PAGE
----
New dividend tax rate winners and losers

New dividend tax rate winners and losers

Tue 14 Jul 2015

The new tax rates on dividends that come into effect on 6 April 2016 will reduce the tax bills of many people with smaller amounts of dividends  but as with the old system there are thresholds to be aware of and the precise tipping points will vary between individuals where their dividends cross rate boundaries.

The information provided so far is scanty in the extreme, amounting to just two paragraphs in the Budget Red Book.

The good news        

The new system offers two benefits:

  1. tax will be charged on the actual amount received, i.e. grossing up at 10% to reach a notional amount of dividend will no longer be required when deciding which rate band the dividend falls into; and
  2. the £5,000 per person exemption will mean that some people who previously would have paid tax on their dividends will now pay no tax, while others pay less.

And the bad

But the rates of tax on the dividends that are taxable are higher than the existing dividend tax rates. Higher and additional rate taxpayers may reach a point where the higher rates on their taxable dividends outweigh the savings due to the £5,000 exemption.

Basic rate taxpayers whose dividends exceed £5,000 and are not covered by personal allowances or other reliefs will pay more tax.

The in-betweeners

There will be a small minority of taxpayers whose dividends fall immediately below, or straddle the rate boundaries. For them:

·         the combined effects of the £5,000 exemption and being taxed on the actual dividend received will reduce the amount taxed at the higher rate; but
·         once into taxation they may end up paying more tax overall if their dividend income is above the tipping point.

An area where the change will have a particular effect is where the Personal Allowance is tapered off on income above £100k. Dividend income forms the top slice of most incomes and tapering out of personal allowances creates the infamous “60%” rate in that marginal zone.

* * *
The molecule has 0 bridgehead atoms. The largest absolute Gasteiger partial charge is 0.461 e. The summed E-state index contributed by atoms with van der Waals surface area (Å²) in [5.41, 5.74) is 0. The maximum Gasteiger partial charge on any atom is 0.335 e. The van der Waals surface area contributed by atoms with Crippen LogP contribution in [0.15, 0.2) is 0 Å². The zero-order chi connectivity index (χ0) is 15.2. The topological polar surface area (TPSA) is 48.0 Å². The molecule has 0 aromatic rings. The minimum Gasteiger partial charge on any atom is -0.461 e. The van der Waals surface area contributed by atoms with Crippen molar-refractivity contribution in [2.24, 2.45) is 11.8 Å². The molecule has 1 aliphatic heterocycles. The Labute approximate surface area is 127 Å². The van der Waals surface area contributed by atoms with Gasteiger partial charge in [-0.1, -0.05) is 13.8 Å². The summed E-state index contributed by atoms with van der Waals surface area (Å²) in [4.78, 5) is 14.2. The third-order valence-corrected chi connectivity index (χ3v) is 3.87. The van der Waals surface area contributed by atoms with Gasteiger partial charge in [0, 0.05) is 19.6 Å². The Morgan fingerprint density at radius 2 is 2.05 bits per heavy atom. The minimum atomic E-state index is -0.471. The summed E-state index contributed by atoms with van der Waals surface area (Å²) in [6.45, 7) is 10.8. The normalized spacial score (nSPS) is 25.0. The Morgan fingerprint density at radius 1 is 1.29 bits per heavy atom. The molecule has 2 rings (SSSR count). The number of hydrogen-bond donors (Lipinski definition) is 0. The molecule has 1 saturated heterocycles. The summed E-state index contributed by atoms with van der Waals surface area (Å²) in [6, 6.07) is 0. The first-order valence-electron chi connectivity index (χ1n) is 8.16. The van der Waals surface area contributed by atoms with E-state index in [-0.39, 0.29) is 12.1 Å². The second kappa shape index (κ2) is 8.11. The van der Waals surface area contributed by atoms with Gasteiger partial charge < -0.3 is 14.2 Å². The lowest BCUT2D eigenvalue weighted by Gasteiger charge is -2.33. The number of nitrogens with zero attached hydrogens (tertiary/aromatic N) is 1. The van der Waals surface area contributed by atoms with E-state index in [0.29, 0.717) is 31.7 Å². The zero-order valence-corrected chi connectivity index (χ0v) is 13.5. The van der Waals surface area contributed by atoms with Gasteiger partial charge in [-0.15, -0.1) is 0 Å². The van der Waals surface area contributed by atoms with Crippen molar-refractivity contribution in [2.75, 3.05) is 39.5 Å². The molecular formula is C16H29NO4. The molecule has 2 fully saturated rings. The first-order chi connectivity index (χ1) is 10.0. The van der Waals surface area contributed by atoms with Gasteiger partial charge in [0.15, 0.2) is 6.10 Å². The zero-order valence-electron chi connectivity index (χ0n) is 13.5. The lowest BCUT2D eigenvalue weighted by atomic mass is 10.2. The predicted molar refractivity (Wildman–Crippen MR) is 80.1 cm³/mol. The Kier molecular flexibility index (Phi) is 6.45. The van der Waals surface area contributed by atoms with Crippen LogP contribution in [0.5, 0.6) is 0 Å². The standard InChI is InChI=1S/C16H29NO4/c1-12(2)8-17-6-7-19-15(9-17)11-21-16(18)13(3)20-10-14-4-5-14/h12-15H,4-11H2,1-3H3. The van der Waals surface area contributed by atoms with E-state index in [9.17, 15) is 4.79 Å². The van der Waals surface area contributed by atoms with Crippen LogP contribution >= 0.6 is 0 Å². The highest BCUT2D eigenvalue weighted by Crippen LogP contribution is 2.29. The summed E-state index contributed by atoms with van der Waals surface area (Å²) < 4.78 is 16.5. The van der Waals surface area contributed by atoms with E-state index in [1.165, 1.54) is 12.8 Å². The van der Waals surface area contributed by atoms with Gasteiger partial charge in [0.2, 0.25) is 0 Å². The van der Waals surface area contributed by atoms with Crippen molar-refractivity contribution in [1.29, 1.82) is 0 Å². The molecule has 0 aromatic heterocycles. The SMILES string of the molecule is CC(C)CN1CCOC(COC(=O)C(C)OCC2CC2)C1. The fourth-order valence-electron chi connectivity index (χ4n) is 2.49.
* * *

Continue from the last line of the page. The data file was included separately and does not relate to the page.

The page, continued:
·         Increases in personal allowances make the 60% taper zone wider.
·         But the removal of 10% grossing-up on dividends will mean that some taxpayers escape tapering of personal allowances and for others its effect is reduced.
·         Reducing nominal income by 10% will also pull some taxpayers out of the high income child benefit charge (HICBC).

Indicative tipping points

Taking relatively straightforward cases as a guide it can be said that the points at which typical basic, higher and additional rate taxpayers start to be worse off will be:

basic rate taxpayers               dividends over £5,000

higher rate taxpayers             dividends over £21,667

additional rate taxpayers       dividends over £25,265

“All taxpayers” may include trustees

The Treasury’s summary of key Budget announcements (No. 6) states that the £5,000 tax free dividend allowance will apply to all taxpayers. This implies that it will extend to trustees as well as individuals but that cannot be regarded as certain before the draft legislation is published for consultation. With or without the £5,000 allowance, trustees and beneficiaries will find that tax pool problems caused by non-repayable credits should at least stop mounting.


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